Addressbook is a convenient web application that can be used to manage your personal address book. Since it is a web application, you can set it up to be accessed from anywhere you choose, by anyone you wish.


  • Create, update, delete, or display information specific to each contact, including name, birth date, email address, website, work phone number, cell phone number, and more.
  • Create, update, delete, or display information specific to each address, including two lines for the street address, city, state, zip, and home phone number.
  • Create, update, delete, or display groups of addresses, which can be used to generate a PDF document of mailing labels suitable for printing.
  • Addresses can be assigned a primary and secondary contact, so that the Addressbook knows who to list as the addressee when generating mailing labels.
  • Addresses can be linked to one or more contacts, saving you from having to enter common information, like address and home phone number, over and over.
  • Label addressees can be configured based on “address types” such as “individual” (Mr. X), “family” (The X Family), “married couple” (Mr. and Mrs. John and Beth X), “unmarried couple” (Mr. John X and Ms. Beth Y).
  • Search for contacts by full or partial last name.
  • Database backed, and supports any database that the Rails web framework supports.
  • Snappy Ajax interface.
  • Mobile optimized contact list and contact details, for viewing your address book on the go.

Screen shots




The Addressbook application was born out of my need to occasionally access my personal address book at work. At the time, I was using an Access database to hold all of the information. I had a couple queries, like find by last name, and reports that generated mailing labels that made this a convenient option. However, I was unable to access any of this information when not sitting at my home PC. So, I carried around the printout of a report containing all of the phone numbers for a while, but simply put, that sucked. It was huge, giving me the Costanza wallet effect. It was hard to read, with ink smudges and folding creases. And, most importantly, it was out of date the minute I printed it.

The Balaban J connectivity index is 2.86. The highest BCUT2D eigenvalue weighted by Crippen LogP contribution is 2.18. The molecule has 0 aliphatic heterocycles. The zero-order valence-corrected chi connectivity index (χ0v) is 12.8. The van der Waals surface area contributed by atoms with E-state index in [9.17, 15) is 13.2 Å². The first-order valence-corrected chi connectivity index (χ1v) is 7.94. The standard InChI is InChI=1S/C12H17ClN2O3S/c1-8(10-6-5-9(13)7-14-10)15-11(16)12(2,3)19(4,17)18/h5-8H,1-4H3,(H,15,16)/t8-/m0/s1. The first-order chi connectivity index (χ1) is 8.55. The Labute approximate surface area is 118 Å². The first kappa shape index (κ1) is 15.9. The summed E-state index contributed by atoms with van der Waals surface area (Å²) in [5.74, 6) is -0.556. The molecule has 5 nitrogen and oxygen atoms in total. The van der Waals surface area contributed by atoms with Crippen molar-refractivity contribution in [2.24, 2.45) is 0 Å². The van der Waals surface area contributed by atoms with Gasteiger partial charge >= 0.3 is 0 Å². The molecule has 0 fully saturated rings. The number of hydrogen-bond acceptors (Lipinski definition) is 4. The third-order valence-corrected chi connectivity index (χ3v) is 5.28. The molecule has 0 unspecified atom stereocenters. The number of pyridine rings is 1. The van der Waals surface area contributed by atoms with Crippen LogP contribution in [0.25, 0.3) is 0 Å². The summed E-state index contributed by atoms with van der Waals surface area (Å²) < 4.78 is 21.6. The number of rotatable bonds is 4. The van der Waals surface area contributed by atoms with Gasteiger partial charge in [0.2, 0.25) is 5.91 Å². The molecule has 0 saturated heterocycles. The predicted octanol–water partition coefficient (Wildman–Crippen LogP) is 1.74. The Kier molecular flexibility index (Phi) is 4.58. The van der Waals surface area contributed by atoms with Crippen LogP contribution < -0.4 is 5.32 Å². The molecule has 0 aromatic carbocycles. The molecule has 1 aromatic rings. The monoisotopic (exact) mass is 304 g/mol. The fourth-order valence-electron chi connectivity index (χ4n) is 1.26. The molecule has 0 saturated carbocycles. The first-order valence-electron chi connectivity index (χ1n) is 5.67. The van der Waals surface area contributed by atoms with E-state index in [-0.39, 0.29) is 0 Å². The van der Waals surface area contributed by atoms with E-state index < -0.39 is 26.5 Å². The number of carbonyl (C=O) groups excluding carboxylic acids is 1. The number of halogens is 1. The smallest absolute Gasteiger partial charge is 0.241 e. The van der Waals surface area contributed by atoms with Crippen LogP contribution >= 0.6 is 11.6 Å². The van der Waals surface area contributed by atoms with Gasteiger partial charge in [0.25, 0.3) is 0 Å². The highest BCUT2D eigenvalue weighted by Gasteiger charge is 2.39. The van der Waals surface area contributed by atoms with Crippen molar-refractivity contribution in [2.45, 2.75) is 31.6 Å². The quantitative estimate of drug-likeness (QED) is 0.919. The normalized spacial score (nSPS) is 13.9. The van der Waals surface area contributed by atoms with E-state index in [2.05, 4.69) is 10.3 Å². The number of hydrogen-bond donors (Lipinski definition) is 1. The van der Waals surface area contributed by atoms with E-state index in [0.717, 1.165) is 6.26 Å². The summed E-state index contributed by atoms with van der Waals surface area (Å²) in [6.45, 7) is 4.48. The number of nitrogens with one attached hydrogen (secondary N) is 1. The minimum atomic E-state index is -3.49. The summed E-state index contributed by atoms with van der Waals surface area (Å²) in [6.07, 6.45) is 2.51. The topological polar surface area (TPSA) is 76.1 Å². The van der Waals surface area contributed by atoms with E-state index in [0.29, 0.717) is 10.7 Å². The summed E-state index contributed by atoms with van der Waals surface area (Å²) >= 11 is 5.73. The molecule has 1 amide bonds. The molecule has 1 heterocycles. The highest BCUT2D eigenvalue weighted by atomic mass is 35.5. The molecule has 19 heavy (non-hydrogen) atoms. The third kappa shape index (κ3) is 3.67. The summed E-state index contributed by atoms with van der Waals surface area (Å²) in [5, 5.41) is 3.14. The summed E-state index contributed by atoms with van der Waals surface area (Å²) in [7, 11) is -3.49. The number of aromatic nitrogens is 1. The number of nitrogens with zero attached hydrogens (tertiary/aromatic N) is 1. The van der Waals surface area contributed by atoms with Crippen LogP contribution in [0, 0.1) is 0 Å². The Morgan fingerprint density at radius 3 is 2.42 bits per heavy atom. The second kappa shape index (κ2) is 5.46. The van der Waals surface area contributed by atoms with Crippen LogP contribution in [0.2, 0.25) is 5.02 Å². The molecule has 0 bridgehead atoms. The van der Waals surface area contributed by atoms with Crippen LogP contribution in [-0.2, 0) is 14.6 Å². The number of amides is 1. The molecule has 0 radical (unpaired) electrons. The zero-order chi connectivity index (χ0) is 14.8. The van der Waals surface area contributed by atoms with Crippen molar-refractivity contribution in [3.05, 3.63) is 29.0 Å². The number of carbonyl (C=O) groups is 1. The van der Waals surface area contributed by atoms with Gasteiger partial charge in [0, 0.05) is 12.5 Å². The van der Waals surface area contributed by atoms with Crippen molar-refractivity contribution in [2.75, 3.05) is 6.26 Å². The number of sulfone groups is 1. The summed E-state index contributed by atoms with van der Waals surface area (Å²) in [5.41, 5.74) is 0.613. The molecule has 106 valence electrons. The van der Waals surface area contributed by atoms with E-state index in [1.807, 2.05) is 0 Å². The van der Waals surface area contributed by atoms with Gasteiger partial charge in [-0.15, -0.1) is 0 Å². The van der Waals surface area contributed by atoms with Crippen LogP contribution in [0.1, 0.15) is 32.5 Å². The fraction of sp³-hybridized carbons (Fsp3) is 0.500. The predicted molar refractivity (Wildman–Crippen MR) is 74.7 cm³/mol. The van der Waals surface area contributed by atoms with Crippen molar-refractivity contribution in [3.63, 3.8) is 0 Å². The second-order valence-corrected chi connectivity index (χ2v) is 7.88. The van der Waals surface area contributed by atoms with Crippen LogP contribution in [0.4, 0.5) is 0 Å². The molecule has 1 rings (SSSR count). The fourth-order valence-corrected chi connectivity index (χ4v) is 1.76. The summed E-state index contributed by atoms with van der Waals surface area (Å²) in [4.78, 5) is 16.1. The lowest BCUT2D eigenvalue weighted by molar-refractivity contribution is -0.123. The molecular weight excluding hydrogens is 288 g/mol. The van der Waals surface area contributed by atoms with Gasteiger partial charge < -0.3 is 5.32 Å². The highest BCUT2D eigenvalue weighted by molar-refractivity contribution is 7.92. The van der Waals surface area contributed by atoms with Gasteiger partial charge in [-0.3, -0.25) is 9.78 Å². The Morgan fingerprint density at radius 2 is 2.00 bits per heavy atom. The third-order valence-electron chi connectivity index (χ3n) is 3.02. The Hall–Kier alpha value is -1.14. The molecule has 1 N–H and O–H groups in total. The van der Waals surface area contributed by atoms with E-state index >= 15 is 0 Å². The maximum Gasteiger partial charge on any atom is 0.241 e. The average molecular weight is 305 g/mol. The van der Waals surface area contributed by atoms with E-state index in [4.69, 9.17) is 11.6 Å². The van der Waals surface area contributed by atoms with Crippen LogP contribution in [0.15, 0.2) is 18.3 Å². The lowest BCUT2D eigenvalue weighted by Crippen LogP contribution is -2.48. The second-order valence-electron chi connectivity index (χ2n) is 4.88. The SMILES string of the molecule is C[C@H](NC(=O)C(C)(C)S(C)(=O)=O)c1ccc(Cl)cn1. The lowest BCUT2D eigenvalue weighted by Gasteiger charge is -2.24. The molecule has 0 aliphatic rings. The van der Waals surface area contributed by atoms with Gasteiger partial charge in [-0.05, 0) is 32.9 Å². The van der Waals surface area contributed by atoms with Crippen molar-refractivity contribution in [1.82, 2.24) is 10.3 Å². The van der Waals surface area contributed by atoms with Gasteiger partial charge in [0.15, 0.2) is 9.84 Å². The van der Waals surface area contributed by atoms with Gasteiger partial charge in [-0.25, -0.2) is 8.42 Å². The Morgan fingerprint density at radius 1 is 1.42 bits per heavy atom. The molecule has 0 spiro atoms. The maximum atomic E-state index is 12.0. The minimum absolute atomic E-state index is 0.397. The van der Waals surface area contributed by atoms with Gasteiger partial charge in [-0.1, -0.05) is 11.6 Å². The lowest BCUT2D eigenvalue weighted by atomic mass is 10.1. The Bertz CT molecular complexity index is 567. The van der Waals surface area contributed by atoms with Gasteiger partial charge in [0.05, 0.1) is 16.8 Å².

Enter Addressbook 1.0. The first version of this application was a Java applet. The applet was backed by an XML file created by Access, which contained all of the necessary contact information. It parsed the XML file at init, and displayed a tree of everybody’s name on the left side, and their contact information (when the contact was clicked) on the right side. This slimmed down my wallet, and addressed the readability issues listed above. However, it did not address the fact that the list was out of date the minute it was generated. This also introduced a few new problems. First, I didn’t know anything about HTTP authorization at the time, so at init the applet popped up a window asking the user for a password. It wouldn’t parse the XML file until the correct password had been entered. The password itself was hard coded into the applet. In addition, the XML file was WIDE OPEN on the server. If you knew where it was, you could simply pull it up using a web browser. It’s not like this file contained anybody’s credit card information, but I still didn’t want my friends’ and family’s information out there on the web for anybody to see.

It wasn’t long before I grew unsatisfied with the first version. This was right around the time I started reading about the Ruby on Rails web framework, Ajax, Javascript, and some other web technologies I had wanted to try out. I figured this would be a good first project.


The first thing that pops into my head when thinking about Addressbook is its heavy use of Ajax, largely because one of the goals of the project was for me to learn about Ajax. I have since come to realize that Ajax is like garlic. Good when sprinkled in here and there, but bad when over used. Over using it breaks that browser’s back button. There are also browser compatibility hurdles that need to be leaped when writing any kind of Javascript based web application (not saying this can’t be done, I just don’t care to do it). Otherwise, I really like Addressbook. It works well, and I use it frequently.